Bukowina

Bukovina (Romanian: Bucovina; German: Bukowina;) is a historical region in Central Europe, currently divided between Ukraine and Romania, located on the northern slopes of the central Eastern Carpathians and the adjoining plains.Historically part of Moldavia, the territory of what became known as Bukovina was, from 1774 to 1918, an administrative division of the Habsburg Monarchy, the Austrian Empire, and Austria-Hungary. After World War I, Romania established control over Bukovina. In 1940, as a result of the Molotov–Ribbentrop Pact, the northern half of Bukovina was annexed by the Soviet Union, and nowadays is part of Ukraine.

The territory that forms  the Romanian (or Southern) Bukovina is located in northeastern Romania and it is part of the Suceava County (plus three localities in Botoșani County), and is along side the Maramures county one of the most important touristic region –the authentic ethnografic and cultural inheritance of the Romanian spirituality is clearly to see and feel. From an ethnic point of view, the Bukovina is a multinational melting pot, situation that paradoxically enhanced the strength and vigorous passing on of Romania tradition in architecture, gastronomy, traditions and lifestyle. During the 19th century the Austrian Empire policies encouraged the influx of many immigrants such as Germans, Poles, Jews, Hungarians, and Ukrainians (at that time referred to as Ruthenians) from Galicia, as well as Romanians from Transylvania. The echoes of all those minorities that had to learn (and succeeded very well) to live and work  together can be seen and felt in the mentalities and hospitality of todays proud locals of the Bukovina region.

The Bukowina is also cultural and religious blessed – it is the homeland of the word famous painted monasteries. Eight Romanian Orthodox Churches of Moldavia listed by UNESCO as a World Heritage Site are located in Suceava County, in northern Moldavia, and were built approximately between 1487 and 1583.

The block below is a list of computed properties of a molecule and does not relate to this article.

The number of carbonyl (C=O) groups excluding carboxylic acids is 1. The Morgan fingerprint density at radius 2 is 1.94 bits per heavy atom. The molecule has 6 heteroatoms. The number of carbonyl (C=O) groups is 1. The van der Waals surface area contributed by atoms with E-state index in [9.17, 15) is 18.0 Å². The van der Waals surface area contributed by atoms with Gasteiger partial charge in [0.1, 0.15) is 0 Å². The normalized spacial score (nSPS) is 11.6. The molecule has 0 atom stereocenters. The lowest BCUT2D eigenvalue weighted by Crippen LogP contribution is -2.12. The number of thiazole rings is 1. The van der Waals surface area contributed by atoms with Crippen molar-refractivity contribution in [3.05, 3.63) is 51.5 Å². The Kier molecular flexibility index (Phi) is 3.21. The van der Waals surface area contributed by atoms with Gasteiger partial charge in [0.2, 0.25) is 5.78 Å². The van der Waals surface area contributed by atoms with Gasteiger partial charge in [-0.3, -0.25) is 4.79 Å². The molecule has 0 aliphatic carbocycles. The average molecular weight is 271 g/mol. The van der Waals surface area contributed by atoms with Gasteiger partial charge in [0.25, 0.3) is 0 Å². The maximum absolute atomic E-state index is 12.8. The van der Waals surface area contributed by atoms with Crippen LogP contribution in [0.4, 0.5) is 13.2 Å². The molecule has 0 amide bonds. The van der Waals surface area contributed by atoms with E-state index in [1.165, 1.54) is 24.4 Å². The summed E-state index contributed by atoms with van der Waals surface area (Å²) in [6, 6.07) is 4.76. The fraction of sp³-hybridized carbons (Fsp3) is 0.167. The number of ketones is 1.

One of the most beautifull painted churches is the Voroneț Monastery –  a medieval monastery in the Romanian village of Voroneţ, now a part of the town Gura Humorului. It is one of the famous painted monasteries from southern Bukovina, in Suceava County. The monastery was constructed by Stephen the Great in 1488 over a period of 3 months and 3 weeks to commemorate the victory over the turks  at the  Battle of Vaslui. Often known as the “Sistine Chapel of the East”, the frescoes at Voroneț feature an intense shade of blue known in Romania as “Voroneț blue.

Besides historical monasteries and great landscapes, the Bukovina offers very good roads – and a lot of them are mountain roads, perfect terrain for bikers. Main or secondary road – you can almost everywhere expect good and very good asphalt, and all riders should have  some  great routes to enjoy curves and the postcard – like scenery.

Bukovina is a well-loved tourist destination for romanian and foreign visitors alike, and it would be wise for any biker to reserve at least 2 days for exploring this great part of Romania.

Accommodation

Pensiunea-Camping Demelza

Camping-site, Guesthouse

The 2 ** Pension and the 4 **** Camping is situated in a quiet and romantic mountain region at 850 m altitude.

We are offering german and romanian cuisine in a friendly environment. Our little park is a nice place to relax after a daytour in the wild surroundings. Shooting pool and party in the bar can be also a alternative for a nice evening.

We have also a small repair shop for your motorcycle, and we also offer cleaning and washing equipment.

The whole location is secured and the parking place is unde constant video surveillance.

See Details